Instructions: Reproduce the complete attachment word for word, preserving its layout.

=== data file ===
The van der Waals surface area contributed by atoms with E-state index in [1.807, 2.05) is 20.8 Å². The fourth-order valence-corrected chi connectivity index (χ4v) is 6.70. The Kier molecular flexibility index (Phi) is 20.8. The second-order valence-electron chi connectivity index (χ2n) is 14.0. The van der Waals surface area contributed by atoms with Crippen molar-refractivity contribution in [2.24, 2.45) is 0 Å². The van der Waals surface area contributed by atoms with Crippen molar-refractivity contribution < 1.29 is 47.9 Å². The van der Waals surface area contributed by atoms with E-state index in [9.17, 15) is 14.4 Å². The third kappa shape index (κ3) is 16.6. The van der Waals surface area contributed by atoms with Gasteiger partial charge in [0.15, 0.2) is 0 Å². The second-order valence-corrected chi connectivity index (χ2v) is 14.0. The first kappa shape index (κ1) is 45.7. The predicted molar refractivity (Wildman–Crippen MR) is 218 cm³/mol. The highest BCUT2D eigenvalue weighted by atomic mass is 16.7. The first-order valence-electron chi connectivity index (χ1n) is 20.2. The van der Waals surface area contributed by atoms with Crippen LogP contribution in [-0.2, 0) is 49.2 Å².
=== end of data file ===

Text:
The van der Waals surface area contributed by atoms with E-state index in [1.807, 2.05) is 20.8 Å². The fourth-order valence-corrected chi connectivity index (χ4v) is 6.70. The Kier molecular flexibility index (Phi) is 20.8. The second-order valence-electron chi connectivity index (χ2n) is 14.0. The van der Waals surface area contributed by atoms with Crippen molar-refractivity contribution in [2.24, 2.45) is 0 Å². The van der Waals surface area contributed by atoms with Crippen molar-refractivity contribution < 1.29 is 47.9 Å². The van der Waals surface area contributed by atoms with E-state index in [9.17, 15) is 14.4 Å². The third kappa shape index (κ3) is 16.6. The van der Waals surface area contributed by atoms with Gasteiger partial charge in [0.15, 0.2) is 0 Å². The second-order valence-corrected chi connectivity index (χ2v) is 14.0. The first kappa shape index (κ1) is 45.7. The predicted molar refractivity (Wildman–Crippen MR) is 218 cm³/mol. The highest BCUT2D eigenvalue weighted by atomic mass is 16.7. The first-order valence-electron chi connectivity index (χ1n) is 20.2. The van der Waals surface area contributed by atoms with Crippen LogP contribution in [-0.2, 0) is 49.2 Å².